Thursday 17 November 2022

Fruitful distractions


Fair play to the Tories – not a phrase which appears often here. When it comes to finding a distraction from the major problems of the day, mostly caused by them in the first place, their creative ability knows few bounds. Thus it was that yesterday, when the newly appointed (and soon to be ex) PM was striding across the world stage doing his best to avoid justifiable criticism for the UK failing to meet its climate targets (to say nothing about its plans to distance itself even further from those targets by exploiting new oil and gas reserves) by staring pointedly at the Russian Foreign Minister (who must, surely, have been absolutely terrified as a result), his team back home came up with an even better distraction technique. They issued a formal denial that the Deputy PM had ever thrown any tomatoes at staff. The other world leaders must have been mightily amused - or, more likely, utterly bemused.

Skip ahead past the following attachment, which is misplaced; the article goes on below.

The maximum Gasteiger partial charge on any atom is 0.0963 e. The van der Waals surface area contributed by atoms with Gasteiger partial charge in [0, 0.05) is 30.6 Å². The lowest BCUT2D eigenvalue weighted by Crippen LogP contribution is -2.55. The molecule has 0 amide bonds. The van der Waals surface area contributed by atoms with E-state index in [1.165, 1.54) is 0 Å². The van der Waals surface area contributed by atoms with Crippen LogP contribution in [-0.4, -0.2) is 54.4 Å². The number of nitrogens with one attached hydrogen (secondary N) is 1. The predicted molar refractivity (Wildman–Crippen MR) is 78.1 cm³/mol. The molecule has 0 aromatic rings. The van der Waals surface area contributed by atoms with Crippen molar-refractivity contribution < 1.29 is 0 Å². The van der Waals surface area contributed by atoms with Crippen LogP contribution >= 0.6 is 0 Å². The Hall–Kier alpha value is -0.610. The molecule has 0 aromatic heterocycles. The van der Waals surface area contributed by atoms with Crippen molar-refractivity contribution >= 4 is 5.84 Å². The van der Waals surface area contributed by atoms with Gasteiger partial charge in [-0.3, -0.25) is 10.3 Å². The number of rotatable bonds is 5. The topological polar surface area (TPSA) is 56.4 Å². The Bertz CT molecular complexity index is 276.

It was a brilliant move, although on closer examination, the denial was somewhat incomplete. There was no denial that tomatoes had been launched on a ballistic trajectory across the room, the denial solely related to the alleged target. During the tomato-related incident – which will surely come to be known as tomato-gate – we are sincerely assured that no persons or animals were in any way physically harmed, although it seems that some of those present might have interpreted it as threatening behaviour, a bit like a shot across the bows of a ship. More importantly, the denial only covered tomatoes, leaving open the possibility that other fruits and vegetables, some with a much greater propensity to wound or injure (imagine the potential damage resulting from hurling a large watermelon, for instance) might have been deployed. For completeness, we should demand a comprehensive list of all the fruits and vegetables which the Deputy PM has never thrown at staff. Tory MPs must also lay urgent questions about which other cabinet ministers may, or may not, be in the habit of throwing fruit around during meetings. Only then will their party realise the full potential of their attempt to use allegations of fruit-throwing as a distraction technique.

1 comment:

Alan Morrison said...

I suppose it makes a change to Johnson throwing his meat around.